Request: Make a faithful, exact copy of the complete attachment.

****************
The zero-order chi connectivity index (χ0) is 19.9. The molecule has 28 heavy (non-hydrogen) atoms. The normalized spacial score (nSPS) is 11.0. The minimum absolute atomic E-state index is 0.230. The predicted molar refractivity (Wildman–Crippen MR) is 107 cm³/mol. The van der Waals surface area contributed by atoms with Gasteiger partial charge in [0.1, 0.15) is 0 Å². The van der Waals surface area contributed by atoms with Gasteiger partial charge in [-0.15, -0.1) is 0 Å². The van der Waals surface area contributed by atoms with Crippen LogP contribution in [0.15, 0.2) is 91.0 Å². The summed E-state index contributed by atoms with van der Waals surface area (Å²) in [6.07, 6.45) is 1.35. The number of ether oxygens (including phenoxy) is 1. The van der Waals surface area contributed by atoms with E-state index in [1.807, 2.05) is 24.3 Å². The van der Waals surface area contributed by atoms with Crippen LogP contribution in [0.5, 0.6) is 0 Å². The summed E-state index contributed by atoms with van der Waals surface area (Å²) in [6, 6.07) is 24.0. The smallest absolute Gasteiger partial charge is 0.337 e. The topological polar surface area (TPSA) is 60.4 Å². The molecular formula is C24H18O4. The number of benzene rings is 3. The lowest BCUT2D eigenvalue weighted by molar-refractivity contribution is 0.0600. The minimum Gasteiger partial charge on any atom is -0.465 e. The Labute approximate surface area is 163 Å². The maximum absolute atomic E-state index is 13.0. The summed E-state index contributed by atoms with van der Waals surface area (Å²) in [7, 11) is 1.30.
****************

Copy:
The zero-order chi connectivity index (χ0) is 19.9. The molecule has 28 heavy (non-hydrogen) atoms. The normalized spacial score (nSPS) is 11.0. The minimum absolute atomic E-state index is 0.230. The predicted molar refractivity (Wildman–Crippen MR) is 107 cm³/mol. The van der Waals surface area contributed by atoms with Gasteiger partial charge in [0.1, 0.15) is 0 Å². The van der Waals surface area contributed by atoms with Gasteiger partial charge in [-0.15, -0.1) is 0 Å². The van der Waals surface area contributed by atoms with Crippen LogP contribution in [0.15, 0.2) is 91.0 Å². The summed E-state index contributed by atoms with van der Waals surface area (Å²) in [6.07, 6.45) is 1.35. The number of ether oxygens (including phenoxy) is 1. The van der Waals surface area contributed by atoms with E-state index in [1.807, 2.05) is 24.3 Å². The van der Waals surface area contributed by atoms with Crippen LogP contribution in [0.5, 0.6) is 0 Å². The summed E-state index contributed by atoms with van der Waals surface area (Å²) in [6, 6.07) is 24.0. The smallest absolute Gasteiger partial charge is 0.337 e. The topological polar surface area (TPSA) is 60.4 Å². The molecular formula is C24H18O4. The number of benzene rings is 3. The lowest BCUT2D eigenvalue weighted by molar-refractivity contribution is 0.0600. The minimum Gasteiger partial charge on any atom is -0.465 e. The Labute approximate surface area is 163 Å². The maximum absolute atomic E-state index is 13.0. The summed E-state index contributed by atoms with van der Waals surface area (Å²) in [7, 11) is 1.30.